A review on the cannabinoids impacts on psychiatric disorders

Document Type : Review Article


1 School of medicine, Iran university of medical science, Tehran, Iran

2 Medical Laboratory Sciences Department, College of Health Sciences, University of Human Development, Sulaymaniyah, Iraq

3 School of Medicine, Iran university of medical science, Tehran, Iran

4 Department of Chemistry, University of Zanjan, Zanjan, Iran


Psychiatric adverse effects of cannabis are mainly due to psychotic symptoms. In addition, it's one of the most used drugs by patients with severe mental disorders. Cannabis dependence must therefore be treated concurrently with the mental disorder it often coexists with. Cannabis dependence is treated with motivational strategies and cognitive-behavioral techniques. These techniques have proven superior to the techniques used in control groups, despite low adherence to treatment and frequent relapses. Data from clinical trials are scarce for pharmacological interventions. Other useful drugs have been investigated for mental and addictive disorders, often with negative results; on the other hand, there are drugs that specifically act on cannabinoids. The most successful trials have been conducted with cannabinoid antagonists, phytocannabinoid extracts, nabilone and, mainly, dronabinol. Few clinical trials exist regarding the treatment of comorbid mental disorders. A typical antipsychotics for mania, and anticonvulsants for maintenance treatment of bipolar disorder are recommended by observational studies and published case reports in these patients. In animal experiments, the cannabinoid system is suggested as a possible therapeutic target for treating depression and anxiety symptoms in patients with this dual condition. To treat psychosis and dependence, both approaches must be employed. In this population, cognitive-behavioral therapy and motivational strategies have proved effective. Despite little research on cannabis consumption, clinical cases indicate that cannabis abstinence is an important factor in the progression of psychosis and that most clinicians choose atypical antipsychotics for the management of these conditions.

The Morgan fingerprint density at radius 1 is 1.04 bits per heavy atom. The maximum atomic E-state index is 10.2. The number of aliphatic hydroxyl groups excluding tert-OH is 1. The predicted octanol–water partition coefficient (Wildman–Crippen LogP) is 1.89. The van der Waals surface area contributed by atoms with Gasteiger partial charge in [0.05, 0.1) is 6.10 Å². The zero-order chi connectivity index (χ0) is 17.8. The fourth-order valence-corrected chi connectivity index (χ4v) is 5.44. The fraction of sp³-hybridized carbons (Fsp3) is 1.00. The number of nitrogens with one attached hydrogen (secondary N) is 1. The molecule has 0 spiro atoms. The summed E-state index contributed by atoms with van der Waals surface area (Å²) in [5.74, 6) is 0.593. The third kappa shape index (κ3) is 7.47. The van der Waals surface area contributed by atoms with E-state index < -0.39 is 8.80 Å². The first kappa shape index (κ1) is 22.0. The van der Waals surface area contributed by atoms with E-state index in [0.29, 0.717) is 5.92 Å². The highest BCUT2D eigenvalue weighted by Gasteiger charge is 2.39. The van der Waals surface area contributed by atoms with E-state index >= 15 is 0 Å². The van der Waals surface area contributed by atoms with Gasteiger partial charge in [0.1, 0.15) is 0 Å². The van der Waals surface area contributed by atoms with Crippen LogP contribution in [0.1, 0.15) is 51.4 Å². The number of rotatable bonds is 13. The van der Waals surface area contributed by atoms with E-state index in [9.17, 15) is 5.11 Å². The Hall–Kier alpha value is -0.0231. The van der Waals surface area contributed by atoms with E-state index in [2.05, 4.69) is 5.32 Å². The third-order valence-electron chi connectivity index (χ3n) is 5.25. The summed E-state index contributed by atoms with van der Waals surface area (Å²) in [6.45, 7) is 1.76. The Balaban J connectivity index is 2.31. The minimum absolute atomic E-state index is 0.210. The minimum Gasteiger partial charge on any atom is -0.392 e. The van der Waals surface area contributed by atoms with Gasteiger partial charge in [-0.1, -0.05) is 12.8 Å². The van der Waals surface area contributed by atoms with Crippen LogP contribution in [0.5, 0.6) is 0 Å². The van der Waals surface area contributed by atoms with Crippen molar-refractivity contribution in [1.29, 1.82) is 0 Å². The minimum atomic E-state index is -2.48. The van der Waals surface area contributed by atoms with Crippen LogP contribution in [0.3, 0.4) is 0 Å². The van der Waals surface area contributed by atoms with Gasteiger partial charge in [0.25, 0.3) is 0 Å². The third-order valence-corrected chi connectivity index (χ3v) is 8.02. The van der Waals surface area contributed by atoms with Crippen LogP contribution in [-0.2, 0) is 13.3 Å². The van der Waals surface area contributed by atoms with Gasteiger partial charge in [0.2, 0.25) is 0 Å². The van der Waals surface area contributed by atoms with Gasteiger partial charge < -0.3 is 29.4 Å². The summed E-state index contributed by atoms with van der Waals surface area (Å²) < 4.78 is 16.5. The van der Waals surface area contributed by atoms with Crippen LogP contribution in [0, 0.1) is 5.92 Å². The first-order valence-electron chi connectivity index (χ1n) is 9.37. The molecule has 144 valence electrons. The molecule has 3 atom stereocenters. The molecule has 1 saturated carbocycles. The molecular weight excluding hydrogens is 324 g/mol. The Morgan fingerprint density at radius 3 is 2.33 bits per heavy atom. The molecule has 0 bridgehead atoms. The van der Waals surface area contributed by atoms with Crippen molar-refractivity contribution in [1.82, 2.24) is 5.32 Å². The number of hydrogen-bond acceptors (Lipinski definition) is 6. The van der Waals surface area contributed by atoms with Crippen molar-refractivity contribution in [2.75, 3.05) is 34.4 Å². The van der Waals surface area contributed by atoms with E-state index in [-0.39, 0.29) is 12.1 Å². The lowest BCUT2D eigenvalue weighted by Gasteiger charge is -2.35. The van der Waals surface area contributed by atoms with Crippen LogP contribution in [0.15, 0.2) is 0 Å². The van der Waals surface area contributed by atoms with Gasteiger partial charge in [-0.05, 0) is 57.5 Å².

Main Subjects